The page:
1973: Colan cocreates the Blade character with Wolfman in Tomb of Dracula #10. In 1998, the Blade film, again highly indebted to the rich atmospherics and dynamic action of the Colan pages that spawned it, originates the look and tone of the wildly successful Marvel films that continue to be released today.
1976: Colan joins writer Steve Gerber on Howard the Duck, a minor classic of superhero comics, as well as one of the first mainstream books to make a concerted attempt at engaging the avant-garde. Once more, Colan's sleek style and visual flair become qualities that remain associated with the property. For his work he receives page rates and no creator ownership.
1980: With Adrienne's encouragement, Colan quits Marvel, pushed out by then-Editor in Chief Jim Shooter's dislike of his work. As might be expected given the acrimonious nature of Colan's departure from Marvel, he is given nothing but his walking papers. The page rates Colan survived on during his most fruitful years with the company are the only acknowledgment he will receive for his massive contribution to the Marvel media empire. Colan subsequently signs a contract with DC, where his work meets with little enthusiasm. After the contract's expiration, he freelances for early independent publishers like Eclipse and Dark Horse, picking up smaller jobs from DC where possible.
1989: Still working as a freelancer, Colan returns to Marvel in the wake of Shooter's departure. As remains the case today, if an artist with a family to support and bills to pay needs work whose financial reward is worthy of their time and effort, Marvel is one of a very few options. Colan, 63, has a heart attack this year as well. As a freelancer, he has no employer to provide him with health insurance. Given Marvel's policy of total company ownership, he also lacks any kind of cash nest egg to prop him up as he enters the last quarter of his life: no money for Daredevil, none for the Falcon or Blade or Howard the Duck. Only page rates, spent decades ago.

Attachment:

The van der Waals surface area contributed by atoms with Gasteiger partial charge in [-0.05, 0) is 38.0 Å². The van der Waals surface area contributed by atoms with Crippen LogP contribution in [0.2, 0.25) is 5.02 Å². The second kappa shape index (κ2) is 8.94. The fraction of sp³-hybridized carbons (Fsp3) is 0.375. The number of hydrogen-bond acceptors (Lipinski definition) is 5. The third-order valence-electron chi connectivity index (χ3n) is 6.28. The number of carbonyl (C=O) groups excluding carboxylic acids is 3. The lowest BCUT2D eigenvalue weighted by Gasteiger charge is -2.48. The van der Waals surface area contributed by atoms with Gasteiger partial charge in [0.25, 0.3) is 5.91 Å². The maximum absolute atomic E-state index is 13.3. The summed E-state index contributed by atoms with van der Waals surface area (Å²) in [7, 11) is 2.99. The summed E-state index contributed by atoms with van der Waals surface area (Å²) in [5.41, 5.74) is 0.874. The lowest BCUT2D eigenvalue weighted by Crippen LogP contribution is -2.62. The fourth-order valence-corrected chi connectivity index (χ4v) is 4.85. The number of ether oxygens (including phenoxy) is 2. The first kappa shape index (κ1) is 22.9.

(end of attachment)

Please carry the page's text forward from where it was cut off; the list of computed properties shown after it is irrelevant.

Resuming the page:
1990s: Colan develops glaucoma. His artist's eye decaying, it becomes impossible for him to produce the pages that keep his finances afloat with the same meteoric speed he once did. That point, however, is more or less moot: Colan's style gets more and more "old school" with every passing year. Though superhero comics are the only ones that pay, their insistence on flavor-of-the-moment novelty is cutting down more and more severely on the amount of work one of their most notable elder statesmen is given to produce.
2000s: Colan's early adaptation to the world of Internet art sales and commissions enables him to survive a near-disappearance of regular commercial comics work. Though he still picks up work from them on occasion, the companies that Colan did so much for in return for cost of living-level support in decades past have more or less forgotten him. His fate is now more or less in the hands of fan community that supports him by paying for sketches of the corporate-owned characters he worked on in years past; a community that ironically tends toward viewing creators in search of remuneration for characters and concepts they created in years past as selfish has-beens.